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11 Visual Clichés You Never See in Real Life

A Christmas tree on the lot with a wooden X-stand affixed to the bottom. Armored car guards loading sacks marked with giant dollar signs. There are some things that, it seems, are stereotypical images constantly used in movies, comic strips, and on TV, but just never happen in real life. For example, have you ever actually seen any of these?

1. A Boy Scout Helping a Little Old Lady Cross the Street

It's the ultimate cliché when describing the friendly and courteous Boy Scout, but have you ever really seen such a youngster in uniform aiding an elderly person at a crosswalk?

It's possible that this association came about as a result of the repeated re-telling of a true story that occurred in 1909. William Boyce, an American businessman, got lost in the foggy London streets during a visit to England, and a Scout approached him and guided him to his destination. When Boyce offered the youth a tip, the Scout declined, stating that he could not accept money for a good deed.

2. A Reporter with a "Press" Card in his Hatband

True, very few reporters wear fedoras these days, but even in the dress-up days of the 1930s and '40s, did real-life newspaper folks ever display a tiny PRESS placard on their hats?

Despite the old movies that show police giving Melvyn Douglas or Clark Gable access to a crime scene by virtue of the card in their hatband, real-life reporters of that era did not flaunt their status. If, for example, their paper had recently been critical of local government then law enforcement officials would not be so eager to give them special treatment.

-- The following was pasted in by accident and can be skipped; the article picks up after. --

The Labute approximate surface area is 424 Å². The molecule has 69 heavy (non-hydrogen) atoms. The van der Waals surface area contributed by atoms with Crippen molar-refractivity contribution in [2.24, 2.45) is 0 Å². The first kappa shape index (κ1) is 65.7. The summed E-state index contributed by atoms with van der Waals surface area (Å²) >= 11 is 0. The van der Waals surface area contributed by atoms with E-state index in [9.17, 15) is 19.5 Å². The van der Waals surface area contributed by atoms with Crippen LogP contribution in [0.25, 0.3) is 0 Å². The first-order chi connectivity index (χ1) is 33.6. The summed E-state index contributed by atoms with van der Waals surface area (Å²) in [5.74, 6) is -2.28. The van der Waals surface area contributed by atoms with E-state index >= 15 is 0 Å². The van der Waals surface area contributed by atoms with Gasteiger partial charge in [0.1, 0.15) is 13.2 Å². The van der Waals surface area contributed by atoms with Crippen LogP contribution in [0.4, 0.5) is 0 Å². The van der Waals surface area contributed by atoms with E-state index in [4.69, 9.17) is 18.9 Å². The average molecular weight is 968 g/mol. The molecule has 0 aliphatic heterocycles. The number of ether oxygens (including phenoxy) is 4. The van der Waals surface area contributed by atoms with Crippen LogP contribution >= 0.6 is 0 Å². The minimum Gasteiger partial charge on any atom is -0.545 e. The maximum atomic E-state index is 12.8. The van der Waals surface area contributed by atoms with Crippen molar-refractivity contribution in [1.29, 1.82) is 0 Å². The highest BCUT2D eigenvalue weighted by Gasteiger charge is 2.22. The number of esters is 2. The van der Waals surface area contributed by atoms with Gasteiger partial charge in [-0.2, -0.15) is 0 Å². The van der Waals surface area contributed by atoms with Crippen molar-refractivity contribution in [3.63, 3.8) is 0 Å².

3. A Person Drinking Liquor from a Jug Marked "XXX"

This cliché most likely developed from an artist's immediate need to emphasize that that's not imported mineral water the "hillbilly" in the scene is swigging. Let's face it, what bootlegger with half a brain is going to mark his jugs with such an open invitation to revenuers?

4. An Angry Wife Chasing Her Husband with a Rolling Pin

Domestic violence is no joke, obviously, but have you ever seen an episode of COPS in which the battered and bleeding husband states, "My wife... she hit me with a rolling pin...!"?

5. Two Men Assuming the "Put Up Your Dukes" Stance Prior to a Fight